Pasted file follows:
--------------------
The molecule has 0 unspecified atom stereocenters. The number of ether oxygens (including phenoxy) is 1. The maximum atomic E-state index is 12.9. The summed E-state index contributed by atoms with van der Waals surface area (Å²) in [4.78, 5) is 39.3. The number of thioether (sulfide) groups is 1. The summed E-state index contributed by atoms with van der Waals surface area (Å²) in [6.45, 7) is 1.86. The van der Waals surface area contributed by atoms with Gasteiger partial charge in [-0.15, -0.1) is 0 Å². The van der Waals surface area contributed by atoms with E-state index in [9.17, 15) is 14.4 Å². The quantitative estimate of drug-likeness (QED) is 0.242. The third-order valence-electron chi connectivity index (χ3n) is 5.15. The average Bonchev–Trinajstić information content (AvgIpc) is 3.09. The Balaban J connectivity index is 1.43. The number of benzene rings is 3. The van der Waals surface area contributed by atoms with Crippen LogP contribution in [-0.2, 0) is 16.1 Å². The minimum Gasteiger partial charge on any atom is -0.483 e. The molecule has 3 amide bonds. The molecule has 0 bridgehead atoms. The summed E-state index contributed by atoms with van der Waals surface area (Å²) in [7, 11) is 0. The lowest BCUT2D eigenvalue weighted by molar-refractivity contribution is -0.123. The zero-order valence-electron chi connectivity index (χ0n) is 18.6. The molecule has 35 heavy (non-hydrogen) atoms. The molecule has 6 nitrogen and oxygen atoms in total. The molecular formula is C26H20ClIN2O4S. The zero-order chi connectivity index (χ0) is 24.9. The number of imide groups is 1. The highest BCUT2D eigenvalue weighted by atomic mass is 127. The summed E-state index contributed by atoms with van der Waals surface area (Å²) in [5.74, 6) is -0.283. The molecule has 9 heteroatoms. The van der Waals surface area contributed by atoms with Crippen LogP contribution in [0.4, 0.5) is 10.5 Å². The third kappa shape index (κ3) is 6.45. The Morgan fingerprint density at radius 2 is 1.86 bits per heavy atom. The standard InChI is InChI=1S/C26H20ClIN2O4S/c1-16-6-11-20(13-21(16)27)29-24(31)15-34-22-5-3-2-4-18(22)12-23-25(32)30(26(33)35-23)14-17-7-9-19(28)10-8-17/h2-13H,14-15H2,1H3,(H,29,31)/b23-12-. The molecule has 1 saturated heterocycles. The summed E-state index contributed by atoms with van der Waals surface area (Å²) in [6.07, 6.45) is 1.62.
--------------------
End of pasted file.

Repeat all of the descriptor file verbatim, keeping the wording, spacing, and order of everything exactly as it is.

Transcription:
The molecule has 0 unspecified atom stereocenters. The number of ether oxygens (including phenoxy) is 1. The maximum atomic E-state index is 12.9. The summed E-state index contributed by atoms with van der Waals surface area (Å²) in [4.78, 5) is 39.3. The number of thioether (sulfide) groups is 1. The summed E-state index contributed by atoms with van der Waals surface area (Å²) in [6.45, 7) is 1.86. The van der Waals surface area contributed by atoms with Gasteiger partial charge in [-0.15, -0.1) is 0 Å². The van der Waals surface area contributed by atoms with E-state index in [9.17, 15) is 14.4 Å². The quantitative estimate of drug-likeness (QED) is 0.242. The third-order valence-electron chi connectivity index (χ3n) is 5.15. The average Bonchev–Trinajstić information content (AvgIpc) is 3.09. The Balaban J connectivity index is 1.43. The number of benzene rings is 3. The van der Waals surface area contributed by atoms with Crippen LogP contribution in [-0.2, 0) is 16.1 Å². The minimum Gasteiger partial charge on any atom is -0.483 e. The molecule has 3 amide bonds. The molecule has 0 bridgehead atoms. The summed E-state index contributed by atoms with van der Waals surface area (Å²) in [7, 11) is 0. The lowest BCUT2D eigenvalue weighted by molar-refractivity contribution is -0.123. The zero-order valence-electron chi connectivity index (χ0n) is 18.6. The molecule has 35 heavy (non-hydrogen) atoms. The molecule has 6 nitrogen and oxygen atoms in total. The molecular formula is C26H20ClIN2O4S. The zero-order chi connectivity index (χ0) is 24.9. The number of imide groups is 1. The highest BCUT2D eigenvalue weighted by atomic mass is 127. The summed E-state index contributed by atoms with van der Waals surface area (Å²) in [5.74, 6) is -0.283. The molecule has 9 heteroatoms. The van der Waals surface area contributed by atoms with Crippen LogP contribution in [0.4, 0.5) is 10.5 Å². The third kappa shape index (κ3) is 6.45. The Morgan fingerprint density at radius 2 is 1.86 bits per heavy atom. The standard InChI is InChI=1S/C26H20ClIN2O4S/c1-16-6-11-20(13-21(16)27)29-24(31)15-34-22-5-3-2-4-18(22)12-23-25(32)30(26(33)35-23)14-17-7-9-19(28)10-8-17/h2-13H,14-15H2,1H3,(H,29,31)/b23-12-. The molecule has 1 saturated heterocycles. The summed E-state index contributed by atoms with van der Waals surface area (Å²) in [6.07, 6.45) is 1.62.